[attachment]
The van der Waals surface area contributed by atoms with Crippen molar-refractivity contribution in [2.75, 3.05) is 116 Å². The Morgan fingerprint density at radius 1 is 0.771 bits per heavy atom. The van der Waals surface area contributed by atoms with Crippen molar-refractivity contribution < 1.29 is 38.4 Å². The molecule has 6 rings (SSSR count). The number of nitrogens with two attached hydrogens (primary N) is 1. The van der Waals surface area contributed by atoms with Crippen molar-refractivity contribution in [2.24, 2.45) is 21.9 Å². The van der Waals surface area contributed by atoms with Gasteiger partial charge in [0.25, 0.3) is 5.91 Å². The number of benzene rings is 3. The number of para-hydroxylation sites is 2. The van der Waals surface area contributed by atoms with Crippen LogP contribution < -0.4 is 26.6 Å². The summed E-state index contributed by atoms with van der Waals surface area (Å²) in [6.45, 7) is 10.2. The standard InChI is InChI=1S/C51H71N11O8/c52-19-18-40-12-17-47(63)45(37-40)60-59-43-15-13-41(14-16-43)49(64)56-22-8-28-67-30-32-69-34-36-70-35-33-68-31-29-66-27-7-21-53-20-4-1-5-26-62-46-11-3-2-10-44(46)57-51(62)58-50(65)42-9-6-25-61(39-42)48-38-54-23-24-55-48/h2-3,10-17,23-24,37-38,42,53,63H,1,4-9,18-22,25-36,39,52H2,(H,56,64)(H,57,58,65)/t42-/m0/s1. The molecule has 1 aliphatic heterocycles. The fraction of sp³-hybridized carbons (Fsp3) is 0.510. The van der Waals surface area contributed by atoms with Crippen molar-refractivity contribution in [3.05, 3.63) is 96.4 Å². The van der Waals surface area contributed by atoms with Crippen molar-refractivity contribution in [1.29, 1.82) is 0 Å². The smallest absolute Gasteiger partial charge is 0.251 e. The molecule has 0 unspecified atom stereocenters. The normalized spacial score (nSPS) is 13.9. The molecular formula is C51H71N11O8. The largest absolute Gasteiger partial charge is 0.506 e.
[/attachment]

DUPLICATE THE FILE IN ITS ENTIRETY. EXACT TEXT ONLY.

The van der Waals surface area contributed by atoms with Crippen molar-refractivity contribution in [2.75, 3.05) is 116 Å². The Morgan fingerprint density at radius 1 is 0.771 bits per heavy atom. The van der Waals surface area contributed by atoms with Crippen molar-refractivity contribution < 1.29 is 38.4 Å². The molecule has 6 rings (SSSR count). The number of nitrogens with two attached hydrogens (primary N) is 1. The van der Waals surface area contributed by atoms with Crippen molar-refractivity contribution in [2.24, 2.45) is 21.9 Å². The van der Waals surface area contributed by atoms with Gasteiger partial charge in [0.25, 0.3) is 5.91 Å². The number of benzene rings is 3. The number of para-hydroxylation sites is 2. The van der Waals surface area contributed by atoms with Crippen LogP contribution < -0.4 is 26.6 Å². The summed E-state index contributed by atoms with van der Waals surface area (Å²) in [6.45, 7) is 10.2. The standard InChI is InChI=1S/C51H71N11O8/c52-19-18-40-12-17-47(63)45(37-40)60-59-43-15-13-41(14-16-43)49(64)56-22-8-28-67-30-32-69-34-36-70-35-33-68-31-29-66-27-7-21-53-20-4-1-5-26-62-46-11-3-2-10-44(46)57-51(62)58-50(65)42-9-6-25-61(39-42)48-38-54-23-24-55-48/h2-3,10-17,23-24,37-38,42,53,63H,1,4-9,18-22,25-36,39,52H2,(H,56,64)(H,57,58,65)/t42-/m0/s1. The molecule has 1 aliphatic heterocycles. The fraction of sp³-hybridized carbons (Fsp3) is 0.510. The van der Waals surface area contributed by atoms with Crippen molar-refractivity contribution in [3.05, 3.63) is 96.4 Å². The van der Waals surface area contributed by atoms with Crippen molar-refractivity contribution in [1.29, 1.82) is 0 Å². The smallest absolute Gasteiger partial charge is 0.251 e. The molecule has 0 unspecified atom stereocenters. The normalized spacial score (nSPS) is 13.9. The molecular formula is C51H71N11O8. The largest absolute Gasteiger partial charge is 0.506 e.